Before we brush this aside as esoteric hogwash, let’s have a deeper look at Heimweh. Probably every human gets emotional about water. We yearn for water, not only because it is essential for our physical survival, but also because it gives us a feeling of calmness, of being at home. We build our homes next to water, we bring water features into our gardens and cities. Humans enjoy being close to water. Could it be that this Heimweh for water originates way down in our DNA when it was still floating around in various ancestral organisms in the primeval oceans? As the information contained in DNA gets passed on from generation to generation, should the memory of each generation not be preserved as well?

Why do humans love being in so-called Nature? We enjoy being surrounded by the natural world of plants, animals and geological formations. City dwellers yearn for plants, trees, gardens. Even fellow-animals in the guise of pets ease the Heimweh of alienated city dwellers. Walks in natural surroundings, visits to nature reserves and game parks, having tea in our garden – all are testimony to the deep-rooted Heimweh we have for the natural world. The sighs and goosepimples that sunsets elicit is a hint of Heimweh on an even grander scale. Humans who spend all their lives in cities or sprawling slums with no memories of natural vegetation and wild animals – if these humans yearn for Eden, could it be that this Heimweh is rooted in our genes before we developed language and conscious memories? Alienation from all things that make us animals feel at home, causes Heimweh. We don’t belong in a world without plants, without other animals. We don’t belong in a world of plastics and concrete, a world manufactured by technology. We don’t belong in a virtual world of images of Nature, images of fellow-animals, images of other humans. Most of us have that indistinct yearning for a Garden of Eden, for a paradise that our genes remember.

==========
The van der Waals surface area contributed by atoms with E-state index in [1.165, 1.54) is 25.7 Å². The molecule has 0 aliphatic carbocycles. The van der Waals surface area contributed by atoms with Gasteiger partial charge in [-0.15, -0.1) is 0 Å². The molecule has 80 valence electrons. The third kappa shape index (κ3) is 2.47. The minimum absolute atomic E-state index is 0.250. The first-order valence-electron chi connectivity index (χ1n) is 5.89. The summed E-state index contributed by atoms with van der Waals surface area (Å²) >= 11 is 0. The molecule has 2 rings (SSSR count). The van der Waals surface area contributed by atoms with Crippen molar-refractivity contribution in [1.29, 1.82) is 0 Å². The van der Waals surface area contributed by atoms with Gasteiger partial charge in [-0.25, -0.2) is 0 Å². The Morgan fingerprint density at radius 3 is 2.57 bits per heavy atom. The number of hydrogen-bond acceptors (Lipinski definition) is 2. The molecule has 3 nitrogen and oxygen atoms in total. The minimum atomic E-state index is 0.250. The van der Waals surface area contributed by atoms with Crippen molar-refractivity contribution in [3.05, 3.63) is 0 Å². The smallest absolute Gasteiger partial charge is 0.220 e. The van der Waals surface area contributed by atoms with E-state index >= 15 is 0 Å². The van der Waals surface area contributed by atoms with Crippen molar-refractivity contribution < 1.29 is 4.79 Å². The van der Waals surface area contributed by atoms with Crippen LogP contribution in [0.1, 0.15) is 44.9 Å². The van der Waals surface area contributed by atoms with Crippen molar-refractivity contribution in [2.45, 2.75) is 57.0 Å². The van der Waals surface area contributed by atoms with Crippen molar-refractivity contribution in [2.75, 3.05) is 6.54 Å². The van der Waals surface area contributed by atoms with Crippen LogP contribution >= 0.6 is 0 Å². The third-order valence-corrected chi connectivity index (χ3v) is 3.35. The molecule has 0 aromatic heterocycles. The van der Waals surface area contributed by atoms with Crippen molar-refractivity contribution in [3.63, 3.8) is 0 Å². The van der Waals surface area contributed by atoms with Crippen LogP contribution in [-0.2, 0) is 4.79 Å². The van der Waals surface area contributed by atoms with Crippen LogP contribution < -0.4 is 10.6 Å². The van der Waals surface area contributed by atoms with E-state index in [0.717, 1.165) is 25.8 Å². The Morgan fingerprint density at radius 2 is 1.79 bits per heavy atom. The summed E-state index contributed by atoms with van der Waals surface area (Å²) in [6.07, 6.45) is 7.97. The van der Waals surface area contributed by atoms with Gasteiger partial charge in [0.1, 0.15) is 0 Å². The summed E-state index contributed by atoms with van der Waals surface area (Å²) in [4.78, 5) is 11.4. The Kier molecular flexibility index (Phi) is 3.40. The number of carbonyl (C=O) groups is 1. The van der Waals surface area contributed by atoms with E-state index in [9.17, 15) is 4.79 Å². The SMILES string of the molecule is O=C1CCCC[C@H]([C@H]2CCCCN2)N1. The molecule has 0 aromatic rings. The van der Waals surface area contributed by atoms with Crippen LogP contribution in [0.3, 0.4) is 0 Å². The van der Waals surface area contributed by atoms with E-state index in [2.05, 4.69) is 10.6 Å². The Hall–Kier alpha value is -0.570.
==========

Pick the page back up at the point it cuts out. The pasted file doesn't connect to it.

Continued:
Heimweh is a powerful emotion that directs us backward to good memories. But could it also push us forward to a real “new” home, a “new” Garden of Eden? Can we harness this powerful force of Heimweh to lead us forward to a home we share with all other creatures on this planet? A home replete with all things natural to our ancestral genes, including death, pain and suffering? Or are we stuck with nostalgia and the virtual world of only the needs and wants of humans? A world where death is only a technical problem for the medical sciences, a home only for humans and no space for other “useless” life?

We should heed our Heimweh.

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Photos by Maria Stallmann